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What Color Is Your Parachute? 2014: A Practical Manual for Job-Hunters and Career-Changers Paperback – August 13, 2013

4.4 out of 5 stars 1,067 customer reviews

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Product Details

  • Series: What Color Is Your Parachute?
  • Paperback: 368 pages
  • Publisher: Ten Speed Press; Rev Upd edition (August 13, 2013)
  • Language: English
  • ISBN-10: 1607743620
  • ISBN-13: 978-1607743620
  • Product Dimensions: 6 x 1.1 x 9 inches
  • Shipping Weight: 14.4 ounces
  • Average Customer Review: 4.4 out of 5 stars  See all reviews (1,067 customer reviews)
  • Amazon Best Sellers Rank: #90,264 in Books (See Top 100 in Books)

Customer Reviews

Top Customer Reviews

Format: Paperback
I though this would provide more info than the book ("What Color Is Your Parachute?") but what's inside are the same exercises... so if you have the book or are getting it, then you don't need this. On the other hand, if you don't want to read all of the insightful text of Bolles's original book, then this is a nice book of exercises! :) [I'd just recommend the original text, though.]
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Format: Paperback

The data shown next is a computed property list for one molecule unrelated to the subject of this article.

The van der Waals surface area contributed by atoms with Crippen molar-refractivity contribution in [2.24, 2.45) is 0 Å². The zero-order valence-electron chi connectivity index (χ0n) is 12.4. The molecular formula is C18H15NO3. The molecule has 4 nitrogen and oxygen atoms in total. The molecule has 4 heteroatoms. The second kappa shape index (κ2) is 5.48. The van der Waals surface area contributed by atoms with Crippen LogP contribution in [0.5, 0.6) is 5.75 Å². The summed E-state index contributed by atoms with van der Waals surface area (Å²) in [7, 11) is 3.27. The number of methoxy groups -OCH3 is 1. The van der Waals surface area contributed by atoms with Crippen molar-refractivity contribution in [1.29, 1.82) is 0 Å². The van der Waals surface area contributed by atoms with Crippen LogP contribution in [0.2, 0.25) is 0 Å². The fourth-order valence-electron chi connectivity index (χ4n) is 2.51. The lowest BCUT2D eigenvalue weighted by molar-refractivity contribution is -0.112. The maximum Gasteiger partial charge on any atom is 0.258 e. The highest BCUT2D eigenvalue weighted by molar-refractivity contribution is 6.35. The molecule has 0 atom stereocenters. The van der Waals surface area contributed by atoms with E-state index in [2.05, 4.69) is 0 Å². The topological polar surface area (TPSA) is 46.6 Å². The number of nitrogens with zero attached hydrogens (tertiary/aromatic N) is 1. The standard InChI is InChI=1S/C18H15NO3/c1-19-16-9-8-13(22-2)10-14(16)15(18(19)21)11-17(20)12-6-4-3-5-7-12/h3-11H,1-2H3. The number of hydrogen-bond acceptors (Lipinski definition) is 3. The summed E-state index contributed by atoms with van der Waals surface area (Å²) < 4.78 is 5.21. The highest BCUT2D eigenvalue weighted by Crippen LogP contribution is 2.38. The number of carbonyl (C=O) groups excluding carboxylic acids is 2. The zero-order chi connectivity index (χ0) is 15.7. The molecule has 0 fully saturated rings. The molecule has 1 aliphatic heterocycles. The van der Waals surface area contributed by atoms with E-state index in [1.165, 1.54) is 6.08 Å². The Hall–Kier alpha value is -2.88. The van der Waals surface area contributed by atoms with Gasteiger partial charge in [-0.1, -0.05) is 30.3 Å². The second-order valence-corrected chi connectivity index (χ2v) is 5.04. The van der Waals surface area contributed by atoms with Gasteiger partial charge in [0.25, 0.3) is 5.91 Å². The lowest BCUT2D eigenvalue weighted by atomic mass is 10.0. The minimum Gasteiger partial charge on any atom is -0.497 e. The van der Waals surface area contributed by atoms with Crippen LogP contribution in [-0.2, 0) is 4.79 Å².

"What Color Is Your Parachute" is the first book you need if finding a job is your goal. If you've not bought this yet, you haven't started looking. It is that good.

Richard Bolles is the expert. His books sell because they are fresh each year with insight, purpose and ideas for determining what job you should do, and how to get it.

I used "Parachute" to get my first job. It continues to influence me today, as I job hunt again. (post script: two weeks after posting this review, I landed a position as a communications manager at a major firm).

Thoroughly practical, Bolles asks you questions about your mission in life. His belief is that just getting a job -- even ones you are good at -- won't be a wise decision in the long haul. He helps you see your passions mixed with skills and experience, and guides you to getting their. Though it is hardly a self-help book, it is far more useful than the ones clogging up the Top 10 list.

He keeps you accountable. Finding a job is your job if that's what you say you want. And if you aren't working, he won't let you make excuses -- you've got the time. Either you are looking or you aren't. Dr. Phil could take a note from Bolles' direct yet congenial style.

Don't bother with the hardcover. You need the paperback. This is not a sit-on-the-shelf book, but a get-down-to-business book, and you'll appreciate the flexibility while at work or on the train.

I fully recommend, "What Color Is Your Parachute" by Richard Nelson Bolles.

Anthony Trendl
editor, HungarianBookstore.com
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Format: Paperback
I am a career coach with eight years of experience working with people wanting a new career - a better fit with their talents, more meaningful, a better work environment. If you want to choose a career that will be very fulfilling as well as something you will be successful at, forget about "Parachute". It just doesn't have the depth and wisdom it takes to coach you through this most important life decision.